Late afternoon in the town we put an add on the thru hikers Facebook page asking if anybody knew of cheap accommodation in town, and it was responded to moments later from a house tucked up in the trees. Thru hikers had been stopping here all summer, they had plenty of spare bedrooms and a family feel to the place. It was a fun lodge and I loved the layout. If I ever build a house, it shall be to this kind of style. Tribhu and Kirsten had friends to meet in boulder the coming weekend and would set off in the morning to hike the next section. After discussions each day while hiking he also offered to get me a new sleeping bag. He was shocked and appalled by the fantastically cold one he resented I used. I gave him a couple hundred dollars and said I would be stopping at the hostel one night in Grand Lake when I go through. I had opted to stay at the cabin an extra day instead of hike. We guessed that by the end of his quick overnight to Boulder, he could drop it off there for me before he carries on. I thanked him and accepted in my mind I would be alone the rest of the hike. I was a long way ahead of any other hikers now. I don’t know if it was the warm sound of vinyl records, the comfortable seats or the large dinner table all the strangers would sit around together. But it felt good here. I wanted to repay the people who had opened their home to us, I felt a lot of thru hikers had stopped here over the summer and some probably had taken advantage of a free house. I descended into the town, filled several bags with food in the supermarket and came back up to cook them a meal. They insisted I didn’t cook alone. That evening we and a few of the neighbours had a true feast. They made me the offer of staying longer if I wanted, but I that had been the end of many a poor hiker’s trail, right here. One of the occupants had turned up earlier in the year after starting his hike, and also found it too enticing. Several months later he was busking in the town each day and smoking weed here every night.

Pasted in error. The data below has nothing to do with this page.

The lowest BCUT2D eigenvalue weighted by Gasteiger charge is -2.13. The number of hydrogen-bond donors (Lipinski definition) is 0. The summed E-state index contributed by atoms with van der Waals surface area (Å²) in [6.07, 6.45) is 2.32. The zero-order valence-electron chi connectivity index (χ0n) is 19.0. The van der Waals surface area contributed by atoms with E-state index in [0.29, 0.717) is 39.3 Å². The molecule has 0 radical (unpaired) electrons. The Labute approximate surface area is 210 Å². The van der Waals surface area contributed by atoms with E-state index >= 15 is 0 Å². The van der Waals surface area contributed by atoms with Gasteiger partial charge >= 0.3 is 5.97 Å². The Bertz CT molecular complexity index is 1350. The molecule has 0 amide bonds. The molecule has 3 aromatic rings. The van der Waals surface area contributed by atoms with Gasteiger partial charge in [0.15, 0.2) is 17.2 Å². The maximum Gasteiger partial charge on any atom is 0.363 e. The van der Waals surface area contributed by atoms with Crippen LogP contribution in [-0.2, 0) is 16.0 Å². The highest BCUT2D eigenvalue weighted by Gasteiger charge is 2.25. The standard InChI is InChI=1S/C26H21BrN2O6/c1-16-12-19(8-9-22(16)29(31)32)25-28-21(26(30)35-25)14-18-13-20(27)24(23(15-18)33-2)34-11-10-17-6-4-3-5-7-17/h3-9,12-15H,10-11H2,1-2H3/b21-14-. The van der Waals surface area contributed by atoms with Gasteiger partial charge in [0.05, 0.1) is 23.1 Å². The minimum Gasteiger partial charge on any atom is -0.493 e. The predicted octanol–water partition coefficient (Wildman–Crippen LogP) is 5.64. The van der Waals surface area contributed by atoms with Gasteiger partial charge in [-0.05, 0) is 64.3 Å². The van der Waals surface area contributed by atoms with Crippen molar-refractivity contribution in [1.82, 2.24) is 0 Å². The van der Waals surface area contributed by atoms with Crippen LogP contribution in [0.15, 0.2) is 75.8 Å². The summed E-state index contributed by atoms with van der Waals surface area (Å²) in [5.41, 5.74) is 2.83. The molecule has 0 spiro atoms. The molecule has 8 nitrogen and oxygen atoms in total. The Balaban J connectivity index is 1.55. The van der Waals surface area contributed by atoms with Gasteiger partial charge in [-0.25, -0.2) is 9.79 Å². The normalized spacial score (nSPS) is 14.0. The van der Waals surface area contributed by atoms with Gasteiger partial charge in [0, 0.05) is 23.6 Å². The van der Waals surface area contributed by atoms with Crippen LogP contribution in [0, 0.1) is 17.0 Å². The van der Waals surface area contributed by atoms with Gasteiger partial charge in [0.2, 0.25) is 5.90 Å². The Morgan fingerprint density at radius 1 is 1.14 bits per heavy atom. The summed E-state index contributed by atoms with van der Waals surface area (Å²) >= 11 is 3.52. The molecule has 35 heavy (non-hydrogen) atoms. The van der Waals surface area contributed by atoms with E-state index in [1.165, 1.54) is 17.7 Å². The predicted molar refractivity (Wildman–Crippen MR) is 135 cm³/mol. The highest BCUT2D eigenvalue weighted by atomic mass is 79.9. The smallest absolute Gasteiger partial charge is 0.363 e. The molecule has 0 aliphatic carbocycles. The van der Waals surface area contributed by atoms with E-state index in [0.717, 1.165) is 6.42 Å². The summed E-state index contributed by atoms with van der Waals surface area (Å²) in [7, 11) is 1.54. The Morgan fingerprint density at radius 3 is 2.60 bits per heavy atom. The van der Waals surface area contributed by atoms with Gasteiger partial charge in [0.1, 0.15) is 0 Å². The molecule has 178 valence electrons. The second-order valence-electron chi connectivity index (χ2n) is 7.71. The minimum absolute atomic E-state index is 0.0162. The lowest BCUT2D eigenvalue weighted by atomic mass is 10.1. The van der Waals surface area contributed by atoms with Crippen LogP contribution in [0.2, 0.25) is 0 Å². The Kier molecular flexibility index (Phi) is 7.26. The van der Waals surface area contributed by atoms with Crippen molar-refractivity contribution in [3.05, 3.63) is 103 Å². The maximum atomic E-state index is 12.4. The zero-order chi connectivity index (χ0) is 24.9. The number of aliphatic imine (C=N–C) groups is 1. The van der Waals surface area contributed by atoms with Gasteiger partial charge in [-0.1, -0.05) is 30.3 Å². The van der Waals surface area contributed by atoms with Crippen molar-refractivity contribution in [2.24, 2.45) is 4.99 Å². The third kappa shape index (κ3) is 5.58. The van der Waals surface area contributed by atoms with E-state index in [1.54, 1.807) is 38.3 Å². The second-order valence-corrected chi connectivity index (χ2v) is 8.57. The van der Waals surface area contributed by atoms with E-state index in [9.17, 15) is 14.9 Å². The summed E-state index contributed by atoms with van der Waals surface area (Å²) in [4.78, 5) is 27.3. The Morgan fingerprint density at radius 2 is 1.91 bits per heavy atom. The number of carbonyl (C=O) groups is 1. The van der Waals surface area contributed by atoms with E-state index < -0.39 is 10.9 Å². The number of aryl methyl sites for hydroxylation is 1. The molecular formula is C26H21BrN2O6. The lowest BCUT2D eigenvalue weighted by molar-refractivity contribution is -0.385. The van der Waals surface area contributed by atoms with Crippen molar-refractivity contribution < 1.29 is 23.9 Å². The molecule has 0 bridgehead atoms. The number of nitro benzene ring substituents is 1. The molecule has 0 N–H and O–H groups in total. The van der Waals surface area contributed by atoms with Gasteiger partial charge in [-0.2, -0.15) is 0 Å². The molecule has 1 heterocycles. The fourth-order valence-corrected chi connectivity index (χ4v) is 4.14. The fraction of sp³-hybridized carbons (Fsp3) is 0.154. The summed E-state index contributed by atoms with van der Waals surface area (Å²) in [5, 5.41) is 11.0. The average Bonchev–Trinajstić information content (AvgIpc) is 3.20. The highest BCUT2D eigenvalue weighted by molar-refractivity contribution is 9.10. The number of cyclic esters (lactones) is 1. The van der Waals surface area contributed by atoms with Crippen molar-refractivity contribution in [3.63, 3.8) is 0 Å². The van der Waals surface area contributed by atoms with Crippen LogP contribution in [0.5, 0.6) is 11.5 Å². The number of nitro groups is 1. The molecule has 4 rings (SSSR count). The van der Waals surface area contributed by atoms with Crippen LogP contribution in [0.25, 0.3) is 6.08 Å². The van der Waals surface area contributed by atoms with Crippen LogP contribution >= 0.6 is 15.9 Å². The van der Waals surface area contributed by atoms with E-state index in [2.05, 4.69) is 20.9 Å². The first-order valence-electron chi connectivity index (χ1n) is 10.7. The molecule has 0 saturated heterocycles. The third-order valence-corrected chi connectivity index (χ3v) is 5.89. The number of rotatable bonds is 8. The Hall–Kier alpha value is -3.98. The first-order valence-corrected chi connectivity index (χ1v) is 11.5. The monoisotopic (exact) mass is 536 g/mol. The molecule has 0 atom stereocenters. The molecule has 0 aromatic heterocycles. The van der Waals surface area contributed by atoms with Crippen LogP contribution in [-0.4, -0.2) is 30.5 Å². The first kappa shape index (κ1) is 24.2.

I moved on in the morning. I discovered the worst place to hitch in the world is probably Steamboat, Colorado. Hikers have a saying: ‘shiny people in shiny cars’. Steamboat is quite a wealthy skiers town, and it’s usually (but not always) older cars that give rides to strangers. I feel too many people have watched too many scary movies to understand why someone is at the roadside. Eventually, maybe two hours later, a new car did stop, possibly one of the only cars that would. A fellow that would be working for the Continental Divide Trail Coalition. The group that promotes the trail, works to secure access where the trail didn’t officially exist and generally is a positive force for the wilderness. He gave me a lift to the pass and I was off. I had spent a lot of money and before leaving the town checked my balance found my credit card was at least £1000 down. I accepted I might not have the funds to make the end of the trail but wouldn’t be disappointed if I didn’t. I wouldn’t bust myself through this next section but I would enjoy each day to the full.